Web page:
The Key to Kindness

How a simple high school job taught me that kindness can change us all

Ally Pruente, Co Editor In Chief

There are plenty of qualities that I would say we all are born with and learn in our early years that shape us. Yet, what really stands out to me when I think about being kind is the way we treat other people. Our attitude towards others shapes us into who we are. 

I used to work at a consignment store for women’s clothing and accessories. When I got to work on the weekends, customers from all walks of life came into the store and I got the chance to interact with them. 

One day, an older lady named Teresa came into the shop. Right away she asked me where the size 7 shoes were. I pointed her in the direction of the rack with sizes 7-7.5 and went back to organizing jewelry. 

Later, Teresa brought me four tennis shoes. At the store, we provided one shoe to the customer and kept the match in the backroom. I was fairly new to working at this point, and I really struggled finding matches to shoes. With fake excitement, I headed to the back with 4 old lady shoes piled up high enough to reach my chin.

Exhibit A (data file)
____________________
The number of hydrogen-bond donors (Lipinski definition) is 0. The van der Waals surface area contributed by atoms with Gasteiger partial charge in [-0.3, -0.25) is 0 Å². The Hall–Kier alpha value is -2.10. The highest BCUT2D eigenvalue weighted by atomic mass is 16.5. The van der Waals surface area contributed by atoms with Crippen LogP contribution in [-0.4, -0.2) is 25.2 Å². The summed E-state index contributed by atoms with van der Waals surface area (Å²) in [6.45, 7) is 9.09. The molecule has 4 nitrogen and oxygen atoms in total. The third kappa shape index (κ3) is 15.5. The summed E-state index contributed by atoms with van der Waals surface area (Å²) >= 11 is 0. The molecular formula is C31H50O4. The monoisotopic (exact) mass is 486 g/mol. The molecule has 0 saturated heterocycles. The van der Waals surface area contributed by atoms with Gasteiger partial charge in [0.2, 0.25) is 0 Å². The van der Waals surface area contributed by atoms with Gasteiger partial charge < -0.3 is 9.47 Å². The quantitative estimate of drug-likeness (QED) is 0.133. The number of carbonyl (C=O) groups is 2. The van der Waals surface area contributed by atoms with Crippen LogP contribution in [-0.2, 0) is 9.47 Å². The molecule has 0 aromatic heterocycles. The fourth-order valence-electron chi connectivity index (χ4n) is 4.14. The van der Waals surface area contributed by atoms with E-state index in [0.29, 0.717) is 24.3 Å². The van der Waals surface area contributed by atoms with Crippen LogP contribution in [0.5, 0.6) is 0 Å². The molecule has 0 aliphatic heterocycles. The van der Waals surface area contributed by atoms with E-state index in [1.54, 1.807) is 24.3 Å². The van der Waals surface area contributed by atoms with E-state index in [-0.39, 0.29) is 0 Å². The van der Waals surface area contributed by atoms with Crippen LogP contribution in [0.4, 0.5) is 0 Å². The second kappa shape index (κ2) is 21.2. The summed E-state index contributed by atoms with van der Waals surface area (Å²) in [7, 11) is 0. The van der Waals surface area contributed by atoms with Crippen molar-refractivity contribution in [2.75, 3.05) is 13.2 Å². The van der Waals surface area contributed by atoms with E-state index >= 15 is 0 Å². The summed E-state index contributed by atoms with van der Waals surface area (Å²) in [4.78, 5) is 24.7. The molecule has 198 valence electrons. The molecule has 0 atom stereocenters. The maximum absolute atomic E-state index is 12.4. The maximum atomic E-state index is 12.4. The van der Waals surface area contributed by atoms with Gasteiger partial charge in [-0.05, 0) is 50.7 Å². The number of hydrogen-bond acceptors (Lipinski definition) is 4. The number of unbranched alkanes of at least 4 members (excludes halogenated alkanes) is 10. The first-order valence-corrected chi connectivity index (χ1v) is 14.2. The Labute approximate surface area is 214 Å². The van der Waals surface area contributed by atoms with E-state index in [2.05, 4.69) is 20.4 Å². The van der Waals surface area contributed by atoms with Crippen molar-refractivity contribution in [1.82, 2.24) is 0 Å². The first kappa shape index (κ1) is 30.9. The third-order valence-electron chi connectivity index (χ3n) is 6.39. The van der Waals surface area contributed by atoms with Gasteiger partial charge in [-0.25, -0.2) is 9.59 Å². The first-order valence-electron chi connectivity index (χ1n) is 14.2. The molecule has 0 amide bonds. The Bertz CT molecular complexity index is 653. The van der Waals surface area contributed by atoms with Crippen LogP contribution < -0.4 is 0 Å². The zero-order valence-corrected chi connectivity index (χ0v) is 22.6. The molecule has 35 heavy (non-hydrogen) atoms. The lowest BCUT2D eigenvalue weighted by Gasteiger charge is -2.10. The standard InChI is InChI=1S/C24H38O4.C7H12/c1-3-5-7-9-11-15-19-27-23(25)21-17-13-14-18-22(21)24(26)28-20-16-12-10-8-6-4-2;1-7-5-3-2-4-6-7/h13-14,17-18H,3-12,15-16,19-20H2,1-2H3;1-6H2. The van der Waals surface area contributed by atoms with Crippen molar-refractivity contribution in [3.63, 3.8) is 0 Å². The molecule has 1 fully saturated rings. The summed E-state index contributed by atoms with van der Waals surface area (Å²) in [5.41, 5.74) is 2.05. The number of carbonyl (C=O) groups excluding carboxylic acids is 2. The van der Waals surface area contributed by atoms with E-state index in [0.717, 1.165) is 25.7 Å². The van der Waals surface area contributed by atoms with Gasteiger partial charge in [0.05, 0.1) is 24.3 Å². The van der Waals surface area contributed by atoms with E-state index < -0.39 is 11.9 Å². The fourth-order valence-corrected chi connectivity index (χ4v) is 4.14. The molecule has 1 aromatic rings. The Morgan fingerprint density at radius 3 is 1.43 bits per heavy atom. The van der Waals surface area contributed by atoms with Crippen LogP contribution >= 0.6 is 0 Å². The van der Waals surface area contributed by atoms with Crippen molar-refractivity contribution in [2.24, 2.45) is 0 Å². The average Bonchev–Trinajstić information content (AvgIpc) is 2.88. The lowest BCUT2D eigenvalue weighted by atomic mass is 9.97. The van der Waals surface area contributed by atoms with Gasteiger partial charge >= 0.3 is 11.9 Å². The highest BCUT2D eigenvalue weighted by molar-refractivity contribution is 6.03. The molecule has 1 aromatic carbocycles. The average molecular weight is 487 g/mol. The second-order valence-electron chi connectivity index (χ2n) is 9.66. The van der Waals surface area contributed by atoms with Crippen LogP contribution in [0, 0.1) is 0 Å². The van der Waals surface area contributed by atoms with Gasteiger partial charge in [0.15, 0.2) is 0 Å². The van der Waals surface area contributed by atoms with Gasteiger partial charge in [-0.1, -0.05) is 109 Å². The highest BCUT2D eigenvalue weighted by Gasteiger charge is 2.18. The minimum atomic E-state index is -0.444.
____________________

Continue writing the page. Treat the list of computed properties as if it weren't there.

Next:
When I came back I asked Teresa if she needed shoes for any specific reason. She looked down. “I walk everywhere. I don’t have enough money to afford a car,” she said. I immediately told her that I’ve run cross country since my freshman year of high school and understand how important it is to have nice shoes. She smiled at me and then proceeded to try her shoes on. After that Teresa came back to the store to visit me almost every Sunday I worked. 

Teresa was a woman who was completely different from me. She didn’t have much money but still chose to come and spend it at the store on some new shoes. When I was getting to know her as a person, I became more and more invested in her story. I found out that her dad was a baseball umpire and he always told Teresa that shoes are as valuable as your health when you spend all day on your feet. 

Working at the store was only a portion of my high school life, but it really helped me learn that we all have different experiences. It’s never safe to assume someone is just like you. Teresa’s life taught me how kind words and understanding are two of the most valuable assets we can have towards others. I didn’t have to listen to Teresa, but because I did I developed a new view on people. Experiences like this one are lessons I will carry with me to make all the difference I can in the world.